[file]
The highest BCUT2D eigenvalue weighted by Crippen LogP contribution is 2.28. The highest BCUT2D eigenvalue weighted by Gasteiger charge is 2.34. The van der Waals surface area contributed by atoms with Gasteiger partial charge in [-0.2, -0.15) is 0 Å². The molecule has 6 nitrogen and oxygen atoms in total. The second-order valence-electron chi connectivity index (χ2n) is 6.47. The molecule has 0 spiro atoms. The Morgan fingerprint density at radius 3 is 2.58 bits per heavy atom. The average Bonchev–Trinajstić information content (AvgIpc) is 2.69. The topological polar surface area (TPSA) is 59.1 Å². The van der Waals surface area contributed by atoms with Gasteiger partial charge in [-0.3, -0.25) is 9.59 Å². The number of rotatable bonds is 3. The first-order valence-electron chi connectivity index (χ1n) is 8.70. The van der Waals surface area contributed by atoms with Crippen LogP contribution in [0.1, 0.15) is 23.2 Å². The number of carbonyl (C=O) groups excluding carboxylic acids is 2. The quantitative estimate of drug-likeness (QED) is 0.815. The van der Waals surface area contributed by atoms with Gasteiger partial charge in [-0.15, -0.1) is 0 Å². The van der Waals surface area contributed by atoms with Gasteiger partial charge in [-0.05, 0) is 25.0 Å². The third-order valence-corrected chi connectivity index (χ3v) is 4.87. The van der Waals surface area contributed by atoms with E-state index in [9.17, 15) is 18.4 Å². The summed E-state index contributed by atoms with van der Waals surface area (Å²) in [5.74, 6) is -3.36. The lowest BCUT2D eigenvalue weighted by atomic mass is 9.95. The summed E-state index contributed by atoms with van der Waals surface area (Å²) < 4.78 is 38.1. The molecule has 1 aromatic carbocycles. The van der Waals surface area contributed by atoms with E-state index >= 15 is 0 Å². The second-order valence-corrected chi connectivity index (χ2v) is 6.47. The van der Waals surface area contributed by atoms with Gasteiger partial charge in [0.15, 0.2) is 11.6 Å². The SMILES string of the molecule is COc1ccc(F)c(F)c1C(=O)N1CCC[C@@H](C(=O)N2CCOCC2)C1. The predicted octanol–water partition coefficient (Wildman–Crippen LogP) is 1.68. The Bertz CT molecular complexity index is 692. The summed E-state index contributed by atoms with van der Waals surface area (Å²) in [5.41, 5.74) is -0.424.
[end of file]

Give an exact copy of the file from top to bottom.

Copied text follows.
The highest BCUT2D eigenvalue weighted by Crippen LogP contribution is 2.28. The highest BCUT2D eigenvalue weighted by Gasteiger charge is 2.34. The van der Waals surface area contributed by atoms with Gasteiger partial charge in [-0.2, -0.15) is 0 Å². The molecule has 6 nitrogen and oxygen atoms in total. The second-order valence-electron chi connectivity index (χ2n) is 6.47. The molecule has 0 spiro atoms. The Morgan fingerprint density at radius 3 is 2.58 bits per heavy atom. The average Bonchev–Trinajstić information content (AvgIpc) is 2.69. The topological polar surface area (TPSA) is 59.1 Å². The van der Waals surface area contributed by atoms with Gasteiger partial charge in [-0.3, -0.25) is 9.59 Å². The number of rotatable bonds is 3. The first-order valence-electron chi connectivity index (χ1n) is 8.70. The van der Waals surface area contributed by atoms with Crippen LogP contribution in [0.1, 0.15) is 23.2 Å². The number of carbonyl (C=O) groups excluding carboxylic acids is 2. The quantitative estimate of drug-likeness (QED) is 0.815. The van der Waals surface area contributed by atoms with Gasteiger partial charge in [-0.15, -0.1) is 0 Å². The van der Waals surface area contributed by atoms with Gasteiger partial charge in [-0.05, 0) is 25.0 Å². The third-order valence-corrected chi connectivity index (χ3v) is 4.87. The van der Waals surface area contributed by atoms with E-state index in [9.17, 15) is 18.4 Å². The summed E-state index contributed by atoms with van der Waals surface area (Å²) in [5.74, 6) is -3.36. The lowest BCUT2D eigenvalue weighted by atomic mass is 9.95. The summed E-state index contributed by atoms with van der Waals surface area (Å²) < 4.78 is 38.1. The molecule has 1 aromatic carbocycles. The van der Waals surface area contributed by atoms with E-state index >= 15 is 0 Å². The second-order valence-corrected chi connectivity index (χ2v) is 6.47. The van der Waals surface area contributed by atoms with Gasteiger partial charge in [0.15, 0.2) is 11.6 Å². The SMILES string of the molecule is COc1ccc(F)c(F)c1C(=O)N1CCC[C@@H](C(=O)N2CCOCC2)C1. The predicted octanol–water partition coefficient (Wildman–Crippen LogP) is 1.68. The Bertz CT molecular complexity index is 692. The summed E-state index contributed by atoms with van der Waals surface area (Å²) in [5.41, 5.74) is -0.424.